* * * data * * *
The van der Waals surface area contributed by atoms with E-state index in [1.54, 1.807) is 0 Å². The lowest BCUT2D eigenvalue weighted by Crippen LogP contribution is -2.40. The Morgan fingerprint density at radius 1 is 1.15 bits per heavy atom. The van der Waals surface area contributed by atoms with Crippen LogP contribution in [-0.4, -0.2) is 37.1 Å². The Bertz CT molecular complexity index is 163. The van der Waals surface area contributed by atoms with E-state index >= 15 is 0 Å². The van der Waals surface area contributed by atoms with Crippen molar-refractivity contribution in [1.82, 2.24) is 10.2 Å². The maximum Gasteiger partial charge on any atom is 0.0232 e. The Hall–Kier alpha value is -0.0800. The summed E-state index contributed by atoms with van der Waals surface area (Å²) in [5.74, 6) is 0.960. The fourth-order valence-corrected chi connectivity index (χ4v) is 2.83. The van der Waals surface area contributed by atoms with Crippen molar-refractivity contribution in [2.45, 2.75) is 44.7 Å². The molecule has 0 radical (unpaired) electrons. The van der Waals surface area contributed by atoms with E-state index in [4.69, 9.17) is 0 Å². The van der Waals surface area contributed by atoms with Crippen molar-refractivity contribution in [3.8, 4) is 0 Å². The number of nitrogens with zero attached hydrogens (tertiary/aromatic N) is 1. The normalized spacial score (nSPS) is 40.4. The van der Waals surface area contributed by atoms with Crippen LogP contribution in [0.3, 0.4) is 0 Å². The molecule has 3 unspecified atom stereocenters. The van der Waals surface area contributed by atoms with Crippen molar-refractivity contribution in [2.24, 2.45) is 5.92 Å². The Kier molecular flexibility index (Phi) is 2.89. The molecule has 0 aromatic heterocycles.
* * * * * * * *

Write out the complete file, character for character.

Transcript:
The van der Waals surface area contributed by atoms with E-state index in [1.54, 1.807) is 0 Å². The lowest BCUT2D eigenvalue weighted by Crippen LogP contribution is -2.40. The Morgan fingerprint density at radius 1 is 1.15 bits per heavy atom. The van der Waals surface area contributed by atoms with Crippen LogP contribution in [-0.4, -0.2) is 37.1 Å². The Bertz CT molecular complexity index is 163. The van der Waals surface area contributed by atoms with E-state index >= 15 is 0 Å². The van der Waals surface area contributed by atoms with Crippen molar-refractivity contribution in [1.82, 2.24) is 10.2 Å². The maximum Gasteiger partial charge on any atom is 0.0232 e. The Hall–Kier alpha value is -0.0800. The summed E-state index contributed by atoms with van der Waals surface area (Å²) in [5.74, 6) is 0.960. The fourth-order valence-corrected chi connectivity index (χ4v) is 2.83. The van der Waals surface area contributed by atoms with Crippen molar-refractivity contribution in [2.45, 2.75) is 44.7 Å². The molecule has 0 radical (unpaired) electrons. The van der Waals surface area contributed by atoms with E-state index in [4.69, 9.17) is 0 Å². The van der Waals surface area contributed by atoms with Crippen molar-refractivity contribution in [3.8, 4) is 0 Å². The number of nitrogens with zero attached hydrogens (tertiary/aromatic N) is 1. The normalized spacial score (nSPS) is 40.4. The van der Waals surface area contributed by atoms with Crippen LogP contribution in [0.3, 0.4) is 0 Å². The molecule has 3 unspecified atom stereocenters. The van der Waals surface area contributed by atoms with Crippen molar-refractivity contribution in [2.24, 2.45) is 5.92 Å². The Kier molecular flexibility index (Phi) is 2.89. The molecule has 0 aromatic heterocycles.